Diffusion capacity is measured when you breathe carbon monoxide for a very short time, often just one breath. When you exhale, the concentration of carbon monoxide is measured. The difference between the amount inhaled and the amount expired allows your doctor to estimate how fast the gas (oxygen) can pass from the lungs into the blood. Reduced diffusion may indicate interstitial lung disease and fibrosis.

To prepare for DLCO, avoid heavy foods for a few hours before the test and do not smoke for at least 4 hours before the test. Your doctor may also give you more specific instructions.

Spirometry

The most common investigation that is done to determine the health of the lungs is spirometry. It measures lung volume and flow: how much and how fast a person can inhale and maintain the air in the lungs. During this investigation, the patient will blow into a piece that will be inserted into the oral cavity and is attached to a recording device (spirometer). The information collected by the spirometer can be printed on a graph (diagram) called a spirogram.

What can it measure

Most commonly, spirometry measures:

  • forced vital capacity (FVC) – the amount of air exhaled after a deep inspiration
  • forced expiratory volume (VEF) – the amount of air exhaled by force in a single breath. The amount of exhaled air can be measured in one second, two seconds, or three seconds.
  • forced expiratory flow (FEF) – the forced vital capacity at either 25% or 75% of the air volume during a forced expiration following a forced inspiration.
  • peak expiratory flow (PEF) – measures how fast a person can breathe. It is usually assessed along with the forced vital capacity.
  • maximum voluntary ventilation (MVV) – through this test it is possible to determine which is the largest amount of air that a person can inhale and exhale in a minute.
  • slow vital capacity (SVC) – measures the amount of air inhaled as deeply as possible and exhaled as slowly as possible.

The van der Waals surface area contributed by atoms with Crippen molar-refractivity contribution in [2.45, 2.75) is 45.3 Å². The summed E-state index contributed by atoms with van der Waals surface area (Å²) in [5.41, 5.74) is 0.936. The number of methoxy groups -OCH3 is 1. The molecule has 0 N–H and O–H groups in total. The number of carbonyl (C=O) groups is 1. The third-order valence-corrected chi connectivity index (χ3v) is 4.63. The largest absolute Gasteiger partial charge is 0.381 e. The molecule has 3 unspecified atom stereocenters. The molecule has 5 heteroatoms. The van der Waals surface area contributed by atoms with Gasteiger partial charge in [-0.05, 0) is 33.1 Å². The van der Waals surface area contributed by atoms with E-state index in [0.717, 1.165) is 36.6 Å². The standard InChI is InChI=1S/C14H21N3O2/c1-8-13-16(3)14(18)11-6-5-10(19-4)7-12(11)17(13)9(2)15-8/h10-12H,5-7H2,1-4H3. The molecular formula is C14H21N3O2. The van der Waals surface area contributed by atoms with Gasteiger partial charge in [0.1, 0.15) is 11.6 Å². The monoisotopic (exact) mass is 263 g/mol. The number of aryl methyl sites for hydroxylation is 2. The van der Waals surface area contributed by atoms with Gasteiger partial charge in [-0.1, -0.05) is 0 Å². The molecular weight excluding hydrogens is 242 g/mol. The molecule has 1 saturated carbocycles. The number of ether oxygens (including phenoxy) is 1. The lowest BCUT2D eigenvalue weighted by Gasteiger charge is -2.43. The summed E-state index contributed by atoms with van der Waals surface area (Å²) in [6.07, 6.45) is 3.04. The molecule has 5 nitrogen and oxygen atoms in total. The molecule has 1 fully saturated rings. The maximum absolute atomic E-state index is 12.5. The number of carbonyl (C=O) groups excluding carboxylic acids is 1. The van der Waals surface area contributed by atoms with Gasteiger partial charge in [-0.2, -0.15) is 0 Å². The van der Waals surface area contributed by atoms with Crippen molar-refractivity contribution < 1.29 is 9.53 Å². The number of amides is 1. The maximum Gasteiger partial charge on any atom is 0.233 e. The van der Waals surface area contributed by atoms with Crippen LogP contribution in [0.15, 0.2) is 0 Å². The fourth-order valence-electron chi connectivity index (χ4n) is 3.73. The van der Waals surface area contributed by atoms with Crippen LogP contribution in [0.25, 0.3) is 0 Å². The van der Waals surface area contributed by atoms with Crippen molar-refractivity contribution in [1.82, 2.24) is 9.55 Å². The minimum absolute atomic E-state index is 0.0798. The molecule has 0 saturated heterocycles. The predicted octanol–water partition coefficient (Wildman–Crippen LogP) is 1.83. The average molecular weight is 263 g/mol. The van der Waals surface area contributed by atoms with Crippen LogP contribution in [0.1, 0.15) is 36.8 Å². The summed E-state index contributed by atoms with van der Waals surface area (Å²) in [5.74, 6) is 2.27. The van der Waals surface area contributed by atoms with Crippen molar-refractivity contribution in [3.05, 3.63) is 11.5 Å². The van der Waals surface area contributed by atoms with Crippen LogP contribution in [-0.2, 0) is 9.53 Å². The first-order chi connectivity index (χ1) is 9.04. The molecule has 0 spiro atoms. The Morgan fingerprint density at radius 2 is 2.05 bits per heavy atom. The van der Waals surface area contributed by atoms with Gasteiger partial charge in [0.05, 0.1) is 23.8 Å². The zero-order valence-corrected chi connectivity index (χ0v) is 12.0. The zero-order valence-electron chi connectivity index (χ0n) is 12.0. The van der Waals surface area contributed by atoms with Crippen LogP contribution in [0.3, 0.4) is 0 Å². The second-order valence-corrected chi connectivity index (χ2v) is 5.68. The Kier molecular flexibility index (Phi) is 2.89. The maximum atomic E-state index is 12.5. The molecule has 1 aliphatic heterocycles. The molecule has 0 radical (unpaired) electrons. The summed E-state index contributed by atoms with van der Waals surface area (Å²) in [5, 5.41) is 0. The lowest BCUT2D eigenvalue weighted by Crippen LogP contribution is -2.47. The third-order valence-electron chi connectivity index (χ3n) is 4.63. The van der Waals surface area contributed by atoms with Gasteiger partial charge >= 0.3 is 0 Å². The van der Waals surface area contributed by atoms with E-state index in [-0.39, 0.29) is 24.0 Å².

• total lung capacity (TLC) – measures the amount of air in the lungs after a person breathes as deeply as possible.
  • residual functional capacity (RFC) – measures the amount of air that remains in the lungs at the end of a normal expiration of air.
  • residual volume (RV) – measures the amount of air in the lungs after a maximum expiration has taken place. This test may involve breathing helium or nitrogen.
  • reserve expiratory volume (REV) – measures the difference between the amount of air in the lungs after a normal expiration and the amount of air after forced expiration.

Risks of a pulmonary function test

Lung function tests have little to no risk to healthy people. If a person suffers from cardiovascular disease or has lung problems, the risks of performing these investigations should be discussed with your doctor.

Pulmonary function tests can help diagnose:

  • Asthma
  • Allergies
  • Chronic bronchitis
  • Chronic obstructive pulmonary disease (COPD)
  • Damaged or scarred lung tissue
  • Disease caused by the breathing of asbestos fibers
  • Sarcoidosis, a collection of inflammatory cells around the organs
  • Lung cancer
  • Infections
  • Thickened or enlarged airways
  • Thickening or strengthening of connective tissue (scleroderma)
  • Weakness of the chest wall muscles

Patient preparation before lung tests

The patient will need to talk to his or her doctor about the medications he or she is taking – they will be told by the doctor whether they should stop taking the medication on the day of the lung test or if they can take the medication as usual.

Abundant meals before testing are not recommended, as a full stomach may reduce lung capacity and the results may be affected.

It is recommended to avoid caffeine, which causes dilation of the airways.

It is also advisable for the patient to wear light clothing, perhaps even sports equipment, because molded clothing can also block breathing.

0 replies

Leave a Reply

Want to join the discussion?
Feel free to contribute!

Leave a Reply

Your email address will not be published.